Spy Flap Hits Foreign Researchers

The escalating political crossfire over alleged Chinese spying at U.S. nuclear weapons laboratories has claimed its first scientific casualties. Earlier this week, officials at the Los Alamos National Laboratory in New Mexico told Science that new government restrictions designed to prevent spying by foreign scientists have led to the departure of at least one highly regarded researcher and have prompted several foreign-born students to turn down postdoctoral fellowships.

The espionage controversy centers on allegations that Los Alamos physicist Wen Ho Lee, a naturalized U.S. citizen from Taiwan, stole classified computer codes (Science, 26 March, p. 1986). The case prompted the Department of Energy last year to begin tightening restrictions on the hundreds of foreign-born scientists working at its three nuclear weapons centers: Los Alamos, the Sandia National Laboratory in Albuquerque, New Mexico, and the Lawrence Livermore National Laboratory in California. Under the new rules, foreign-born researchers who are not U.S. citizens will have a harder time receiving research funding, accessing supercomputers, and receiving visitation permits.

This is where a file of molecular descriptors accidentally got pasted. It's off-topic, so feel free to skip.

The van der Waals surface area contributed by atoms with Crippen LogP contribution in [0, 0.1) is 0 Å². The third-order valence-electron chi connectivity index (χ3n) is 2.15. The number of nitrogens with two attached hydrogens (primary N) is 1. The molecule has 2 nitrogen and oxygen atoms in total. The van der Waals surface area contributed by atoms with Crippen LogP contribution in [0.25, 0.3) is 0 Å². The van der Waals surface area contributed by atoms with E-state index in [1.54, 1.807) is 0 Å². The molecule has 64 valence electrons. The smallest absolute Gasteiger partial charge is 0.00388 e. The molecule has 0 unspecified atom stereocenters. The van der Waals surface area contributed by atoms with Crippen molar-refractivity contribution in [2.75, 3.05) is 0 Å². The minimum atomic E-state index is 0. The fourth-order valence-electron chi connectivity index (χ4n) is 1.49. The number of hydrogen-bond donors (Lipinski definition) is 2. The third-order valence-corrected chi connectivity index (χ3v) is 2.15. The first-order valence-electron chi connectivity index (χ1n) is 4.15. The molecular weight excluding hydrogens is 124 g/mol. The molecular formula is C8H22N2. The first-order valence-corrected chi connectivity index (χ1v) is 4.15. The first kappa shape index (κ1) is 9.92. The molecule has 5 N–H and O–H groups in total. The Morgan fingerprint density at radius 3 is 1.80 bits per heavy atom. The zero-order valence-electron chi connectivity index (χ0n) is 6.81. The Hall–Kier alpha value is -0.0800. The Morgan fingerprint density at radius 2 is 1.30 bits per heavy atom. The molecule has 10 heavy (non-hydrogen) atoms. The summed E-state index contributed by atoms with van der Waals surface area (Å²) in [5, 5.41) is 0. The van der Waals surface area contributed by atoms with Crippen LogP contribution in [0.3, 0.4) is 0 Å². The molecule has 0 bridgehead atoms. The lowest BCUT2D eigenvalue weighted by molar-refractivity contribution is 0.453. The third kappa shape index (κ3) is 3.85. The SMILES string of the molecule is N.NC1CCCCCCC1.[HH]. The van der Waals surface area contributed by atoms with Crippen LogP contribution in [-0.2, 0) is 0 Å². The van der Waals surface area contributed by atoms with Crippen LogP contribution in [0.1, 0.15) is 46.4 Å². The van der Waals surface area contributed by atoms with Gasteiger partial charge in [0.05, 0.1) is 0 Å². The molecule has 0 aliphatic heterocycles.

The controversy has also prompted proposals from Republicans in Congress to impose a moratorium on thousands of visits annually to the labs by researchers from 25 nations deemed sensitive, including China, India, and Russia. Such restrictions are fiercely opposed by Clinton Administration officials, who note the majority of the visitors are involved in nonclassified work. In particular, DOE officials worry that a moratorium could disrupt exchanges aimed at securing Russia's nuclear stockpile.

The increasingly hostile atmosphere, however, has already affected the career of Los Alamos postdoctoral researcher Peter Vorobieff. After learning he would have trouble receiving funding, the Russian mechanical engineer--who for 3 years has been part of a prominent team studying turbulence in soap films and other nonlinear phenomena--will leave this summer for an academic appointment at the University of New Mexico, Albuquerque. Senior Los Alamos scientists also report that two aggressively recruited researchers--one Chinese, the other Russian--recently turned down postdoctoral positions, citing the tense political climate. About half of the lab's 365 postdocs are foreign-born, with most coming from China, India, and Russia.

The controversy "is just destroying the morale of foreign visitors," says physicist David Campbell, a longtime Los Alamos researcher who now heads the physics department at the University of Illinois, Urbana-Champaign. Campbell is disturbed by what he sees as the antiforeigner overtones in the public debate. "Xenophobia is a dangerous pastime for a nation of immigrants," he warns.

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